The pH value of the aqueous phase (in the case of extraction isotherms) was adjusted or controlled by the addition of sodium hydroxide solution (approx. 1 to 10 M), using a calibrated combined glass reference electrode. Samples of the organic phase were taken immediately after the aqueous samples to prevent possible re-equilibration after each pH adjustment. Aqueous samples were submitted for analyses. Organic samples were stripped with 1 M H2SO4 (O:A phase ratio of 0.5), after which the strip liquors were analysed for the relevant elements via ICP-OES.
Organic phase (0.5 M V10 plus 0.25 M Nicksyn™) was batch-loaded for stripping purposes by contacting portions of fresh organic phase with synthetic laterite solution (at an O:A phase ratio of 0.45) at pH 6.0 and at 25°C. Samples of aqueous and organic phases were analysed by ICP-OES. This procedure was repeated two more times to simulate the three stages required according to the McCabe-Thiele construction (Figure 7). The batch-loaded organic phase obtained was then contacted with a synthetic nickel spent electrolyte (approx. 71 g/L nickel in 40 g/L H2SO4) at different O:A phase ratios at 25°C, measuring the final pH values of the loaded strip liquors. Samples of the loaded strip liquors and organic phases were analysed as previously described.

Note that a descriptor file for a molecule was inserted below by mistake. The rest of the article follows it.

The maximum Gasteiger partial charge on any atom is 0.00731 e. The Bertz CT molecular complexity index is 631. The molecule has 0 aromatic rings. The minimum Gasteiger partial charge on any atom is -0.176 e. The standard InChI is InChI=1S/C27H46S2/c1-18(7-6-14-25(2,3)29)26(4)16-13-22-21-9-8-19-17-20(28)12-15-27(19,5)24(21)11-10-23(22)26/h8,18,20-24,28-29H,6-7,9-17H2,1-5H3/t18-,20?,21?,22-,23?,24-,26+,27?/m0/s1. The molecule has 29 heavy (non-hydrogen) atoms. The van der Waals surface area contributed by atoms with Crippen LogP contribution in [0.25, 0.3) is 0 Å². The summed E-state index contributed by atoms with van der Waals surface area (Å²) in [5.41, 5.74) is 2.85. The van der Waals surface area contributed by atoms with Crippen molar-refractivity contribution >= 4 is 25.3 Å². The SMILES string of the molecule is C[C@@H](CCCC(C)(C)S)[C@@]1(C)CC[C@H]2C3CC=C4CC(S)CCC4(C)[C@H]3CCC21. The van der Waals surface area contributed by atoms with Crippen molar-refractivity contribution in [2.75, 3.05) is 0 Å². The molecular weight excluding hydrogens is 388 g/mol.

For the batch countercurrent extraction experiment, organic and aqueous phases were contacted (at 25°C), using magnetic stirring at an O:A phase ratio of 0.45. A sequence of batch contacts that simulates the conditions of a four-stage continuous flow process was used as illustrated in Figure 4. Six full cycles (D to I, see Figure 4) were completed in this way to ensure steady-state conditions. Samples of the raffinates of the fourth stages (4D to 4I), and the aqueous phases of the first (1l), second (2I), and third stage (3I) of the last cycle (I) were submitted for analyses. Portions of the loaded organic phases of the first stages (1D to 1I) as well as the loaded organic phases of the second (2I), third (3I) and fourth (4I) stages of the last cycle were taken and stripped as described above, after which the strip liquors were analysed by ICP-OES.
Results and discussion
Direct recovery of nickel and cobalt from a synthetic solution representing a nickel HPAL laterite leach liquor after iron, aluminium, and chromium removal was tested using the V10/Nicksyn™ system. Nicksyn™ is now commercially available, and hence offers a very attractive option to be considered for HPAL leach liquor.
A synthetic feed solution was made up from metal sulphate salts to contain nickel, cobalt, manganese, calcium (at saturation), and magnesium. The average of various analyses of the synthetic laterite feed solution is given in Table I.